Martyrs of Yesterday and Today

This week we have the memorial of two martyrs. Marie-Anne Vaillot and Odile Baumgarten belonged to the Company of the Daughters of Charity. They worked in the Hospital of Saint Jean in Angers. The two were martyred on 1 February 1794, during the French Revolution, in the company of many other martyrs.

They can be considered doubly as martyrs. First, because they exercised charity to everyone in an exemplary way. They dedicated their lives to the sick and the poor. Saint Vincent de Paul said that those who are dedicated to helping the poor effectively are “martyrs of Charity.”

They forgot themselves in order to serve God in the person of the needy. It is an example and model of Charity for all the Daughters of Charity and for each member of the Vincentian Family throughout the world. In fact, they were people who dedicated their lives, surrendered themselves body and soul, to following the Vincentian Charism left us by Saint Vincent de Paul and Saint Louise de Marillac.

Then, they are martyrs because they shed their blood. They did not fear the death that would result from the French Revolution’s charges against them. They were aware that surrendering to God, in the person of the poor, is an unconditional surrender.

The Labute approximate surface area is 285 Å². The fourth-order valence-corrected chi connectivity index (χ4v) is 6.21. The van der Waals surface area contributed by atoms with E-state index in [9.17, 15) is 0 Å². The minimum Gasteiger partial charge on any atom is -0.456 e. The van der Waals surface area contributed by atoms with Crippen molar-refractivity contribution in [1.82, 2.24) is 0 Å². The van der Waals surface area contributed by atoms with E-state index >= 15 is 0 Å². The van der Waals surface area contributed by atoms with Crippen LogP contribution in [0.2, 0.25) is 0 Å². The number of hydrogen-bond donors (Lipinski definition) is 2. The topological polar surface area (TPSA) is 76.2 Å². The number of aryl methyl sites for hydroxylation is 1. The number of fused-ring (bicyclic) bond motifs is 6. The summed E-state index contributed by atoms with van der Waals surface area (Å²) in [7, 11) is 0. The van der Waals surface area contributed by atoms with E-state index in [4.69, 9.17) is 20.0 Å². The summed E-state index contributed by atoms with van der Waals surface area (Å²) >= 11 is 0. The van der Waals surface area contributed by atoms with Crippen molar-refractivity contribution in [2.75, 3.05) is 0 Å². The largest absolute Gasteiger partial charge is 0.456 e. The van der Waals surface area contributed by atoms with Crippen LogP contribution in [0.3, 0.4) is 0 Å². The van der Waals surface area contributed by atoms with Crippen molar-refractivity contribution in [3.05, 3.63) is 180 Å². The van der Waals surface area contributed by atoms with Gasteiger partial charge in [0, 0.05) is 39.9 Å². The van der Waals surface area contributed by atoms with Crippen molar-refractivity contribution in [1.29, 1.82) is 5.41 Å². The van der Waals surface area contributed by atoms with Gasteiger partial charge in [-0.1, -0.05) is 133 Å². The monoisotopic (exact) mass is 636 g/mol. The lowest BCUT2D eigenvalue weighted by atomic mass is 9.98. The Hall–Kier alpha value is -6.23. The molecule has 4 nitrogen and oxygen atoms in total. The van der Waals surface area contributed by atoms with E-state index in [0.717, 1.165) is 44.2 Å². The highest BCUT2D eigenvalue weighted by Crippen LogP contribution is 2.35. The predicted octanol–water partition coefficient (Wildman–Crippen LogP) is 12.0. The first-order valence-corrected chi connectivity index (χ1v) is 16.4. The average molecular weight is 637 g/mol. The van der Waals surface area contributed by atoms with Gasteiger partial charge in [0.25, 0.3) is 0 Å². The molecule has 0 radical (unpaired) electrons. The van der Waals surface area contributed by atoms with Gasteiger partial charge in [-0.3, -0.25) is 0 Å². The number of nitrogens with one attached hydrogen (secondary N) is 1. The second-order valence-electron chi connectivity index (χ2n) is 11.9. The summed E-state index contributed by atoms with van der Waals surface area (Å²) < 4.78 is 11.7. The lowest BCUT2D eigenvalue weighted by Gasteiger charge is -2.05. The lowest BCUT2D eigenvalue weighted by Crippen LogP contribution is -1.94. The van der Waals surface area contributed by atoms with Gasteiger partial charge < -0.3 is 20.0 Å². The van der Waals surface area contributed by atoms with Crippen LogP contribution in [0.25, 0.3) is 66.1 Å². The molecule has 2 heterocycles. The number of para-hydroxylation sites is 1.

The term “martyr” comes from the Greek. In its original, secular sense, it meant “testimony.” From the second and third centuries, it came to designate the person who gave witness in favor of Jesus Christ and his doctrine with the sacrifice of his/her life. Witness is innate to the Christian faith. It is not only a question of affirming, in an abstract way, the truths of the Christian faith, but it implies witnessing concretely by identifying with the person of Jesus Christ and his history.

Martyrdom becomes a sign of the Kingdom of God. It is in the logic of the Beatitudes. Its content is the happiness that has hope as an essential dimension, because it participates in the tension between the “already” and the “not yet,” which is proper to the Kingdom of God. We know that the happiness of the Christian is based on a promise. That promise consists in the fulfillment of a mission: to break the disorder provoked by injustices and build a more humane new social order. In other words, it means that all Christians must be protagonists of direct rebellion against the oppressive powers that threaten the dignity and life of people.

Martyrs are the manifestations of an order in which evil dominates. In the course of humanity’s history to our day, a considerable number of people, who did not belong to the Church, died, in conditions similar to those of Christians, because of their convictions. They are people who gave up or give up, even today, their lives in defense of justice, freedom, and human dignity. They are people who have the same values defended by Christians: the struggle for human dignity.

Mizaél Donizetti Poggioli, CM